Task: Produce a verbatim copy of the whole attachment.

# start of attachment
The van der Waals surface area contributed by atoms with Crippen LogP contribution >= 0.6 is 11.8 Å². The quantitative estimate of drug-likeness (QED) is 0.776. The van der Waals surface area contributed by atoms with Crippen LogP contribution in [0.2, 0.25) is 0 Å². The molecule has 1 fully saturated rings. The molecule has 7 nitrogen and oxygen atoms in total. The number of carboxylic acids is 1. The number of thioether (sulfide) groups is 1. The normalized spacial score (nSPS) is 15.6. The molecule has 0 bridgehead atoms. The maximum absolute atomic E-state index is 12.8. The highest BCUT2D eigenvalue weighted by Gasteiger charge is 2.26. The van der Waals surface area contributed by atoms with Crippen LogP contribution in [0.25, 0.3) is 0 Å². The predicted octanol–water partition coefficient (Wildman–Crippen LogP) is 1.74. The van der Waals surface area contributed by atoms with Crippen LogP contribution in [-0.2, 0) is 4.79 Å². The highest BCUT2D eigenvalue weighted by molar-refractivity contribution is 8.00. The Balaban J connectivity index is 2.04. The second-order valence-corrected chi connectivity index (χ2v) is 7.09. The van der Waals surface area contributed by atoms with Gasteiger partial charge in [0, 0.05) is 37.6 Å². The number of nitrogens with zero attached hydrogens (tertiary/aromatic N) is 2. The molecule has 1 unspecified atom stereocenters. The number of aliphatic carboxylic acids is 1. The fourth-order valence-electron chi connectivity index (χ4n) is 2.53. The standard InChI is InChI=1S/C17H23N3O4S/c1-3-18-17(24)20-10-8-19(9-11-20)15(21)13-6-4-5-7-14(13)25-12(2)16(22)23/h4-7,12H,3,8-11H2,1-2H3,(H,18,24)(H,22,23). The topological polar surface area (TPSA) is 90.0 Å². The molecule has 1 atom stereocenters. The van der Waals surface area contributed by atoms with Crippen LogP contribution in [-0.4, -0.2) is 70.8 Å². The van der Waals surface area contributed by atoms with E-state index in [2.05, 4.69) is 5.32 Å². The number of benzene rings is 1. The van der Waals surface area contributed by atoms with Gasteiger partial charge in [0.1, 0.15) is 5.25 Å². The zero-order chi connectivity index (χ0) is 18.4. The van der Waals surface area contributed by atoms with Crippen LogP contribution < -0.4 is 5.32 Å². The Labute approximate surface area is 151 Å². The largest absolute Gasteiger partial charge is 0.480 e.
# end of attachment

The van der Waals surface area contributed by atoms with Crippen LogP contribution >= 0.6 is 11.8 Å². The quantitative estimate of drug-likeness (QED) is 0.776. The van der Waals surface area contributed by atoms with Crippen LogP contribution in [0.2, 0.25) is 0 Å². The molecule has 1 fully saturated rings. The molecule has 7 nitrogen and oxygen atoms in total. The number of carboxylic acids is 1. The number of thioether (sulfide) groups is 1. The normalized spacial score (nSPS) is 15.6. The molecule has 0 bridgehead atoms. The maximum absolute atomic E-state index is 12.8. The highest BCUT2D eigenvalue weighted by Gasteiger charge is 2.26. The van der Waals surface area contributed by atoms with Crippen LogP contribution in [0.25, 0.3) is 0 Å². The predicted octanol–water partition coefficient (Wildman–Crippen LogP) is 1.74. The van der Waals surface area contributed by atoms with Crippen LogP contribution in [-0.2, 0) is 4.79 Å². The highest BCUT2D eigenvalue weighted by molar-refractivity contribution is 8.00. The Balaban J connectivity index is 2.04. The second-order valence-corrected chi connectivity index (χ2v) is 7.09. The van der Waals surface area contributed by atoms with Gasteiger partial charge in [0, 0.05) is 37.6 Å². The number of nitrogens with zero attached hydrogens (tertiary/aromatic N) is 2. The molecule has 1 unspecified atom stereocenters. The number of aliphatic carboxylic acids is 1. The fourth-order valence-electron chi connectivity index (χ4n) is 2.53. The standard InChI is InChI=1S/C17H23N3O4S/c1-3-18-17(24)20-10-8-19(9-11-20)15(21)13-6-4-5-7-14(13)25-12(2)16(22)23/h4-7,12H,3,8-11H2,1-2H3,(H,18,24)(H,22,23). The topological polar surface area (TPSA) is 90.0 Å². The molecule has 1 atom stereocenters. The van der Waals surface area contributed by atoms with Crippen LogP contribution in [-0.4, -0.2) is 70.8 Å². The van der Waals surface area contributed by atoms with E-state index in [2.05, 4.69) is 5.32 Å². The number of benzene rings is 1. The van der Waals surface area contributed by atoms with Gasteiger partial charge in [0.1, 0.15) is 5.25 Å². The zero-order chi connectivity index (χ0) is 18.4. The van der Waals surface area contributed by atoms with Crippen LogP contribution < -0.4 is 5.32 Å². The Labute approximate surface area is 151 Å². The largest absolute Gasteiger partial charge is 0.480 e.